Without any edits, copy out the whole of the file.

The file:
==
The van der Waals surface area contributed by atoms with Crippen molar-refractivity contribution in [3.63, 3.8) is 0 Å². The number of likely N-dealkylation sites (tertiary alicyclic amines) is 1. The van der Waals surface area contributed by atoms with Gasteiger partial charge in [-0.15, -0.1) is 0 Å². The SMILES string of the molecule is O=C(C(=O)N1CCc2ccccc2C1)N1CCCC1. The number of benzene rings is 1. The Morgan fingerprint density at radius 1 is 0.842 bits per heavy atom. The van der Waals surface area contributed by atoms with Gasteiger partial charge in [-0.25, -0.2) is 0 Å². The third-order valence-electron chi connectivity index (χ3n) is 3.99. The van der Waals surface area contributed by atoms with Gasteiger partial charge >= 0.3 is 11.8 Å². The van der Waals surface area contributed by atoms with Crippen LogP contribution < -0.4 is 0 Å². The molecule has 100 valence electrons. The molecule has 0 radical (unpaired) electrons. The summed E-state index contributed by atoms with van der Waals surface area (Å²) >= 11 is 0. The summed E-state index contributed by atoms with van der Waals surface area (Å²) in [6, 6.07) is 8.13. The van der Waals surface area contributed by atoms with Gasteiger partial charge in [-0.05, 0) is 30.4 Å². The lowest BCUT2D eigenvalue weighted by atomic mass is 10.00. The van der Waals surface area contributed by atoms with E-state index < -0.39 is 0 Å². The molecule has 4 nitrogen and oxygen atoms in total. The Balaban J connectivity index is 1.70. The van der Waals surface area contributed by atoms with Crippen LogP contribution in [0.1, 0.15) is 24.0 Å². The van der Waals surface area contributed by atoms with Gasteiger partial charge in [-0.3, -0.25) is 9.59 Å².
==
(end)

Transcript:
The van der Waals surface area contributed by atoms with Crippen molar-refractivity contribution in [3.63, 3.8) is 0 Å². The number of likely N-dealkylation sites (tertiary alicyclic amines) is 1. The van der Waals surface area contributed by atoms with Gasteiger partial charge in [-0.15, -0.1) is 0 Å². The SMILES string of the molecule is O=C(C(=O)N1CCc2ccccc2C1)N1CCCC1. The number of benzene rings is 1. The Morgan fingerprint density at radius 1 is 0.842 bits per heavy atom. The van der Waals surface area contributed by atoms with Gasteiger partial charge in [-0.25, -0.2) is 0 Å². The third-order valence-electron chi connectivity index (χ3n) is 3.99. The van der Waals surface area contributed by atoms with Gasteiger partial charge >= 0.3 is 11.8 Å². The van der Waals surface area contributed by atoms with Crippen LogP contribution < -0.4 is 0 Å². The molecule has 100 valence electrons. The molecule has 0 radical (unpaired) electrons. The summed E-state index contributed by atoms with van der Waals surface area (Å²) >= 11 is 0. The summed E-state index contributed by atoms with van der Waals surface area (Å²) in [6, 6.07) is 8.13. The van der Waals surface area contributed by atoms with Gasteiger partial charge in [-0.05, 0) is 30.4 Å². The lowest BCUT2D eigenvalue weighted by atomic mass is 10.00. The van der Waals surface area contributed by atoms with E-state index < -0.39 is 0 Å². The molecule has 4 nitrogen and oxygen atoms in total. The Balaban J connectivity index is 1.70. The van der Waals surface area contributed by atoms with Crippen LogP contribution in [0.1, 0.15) is 24.0 Å². The van der Waals surface area contributed by atoms with Gasteiger partial charge in [-0.3, -0.25) is 9.59 Å².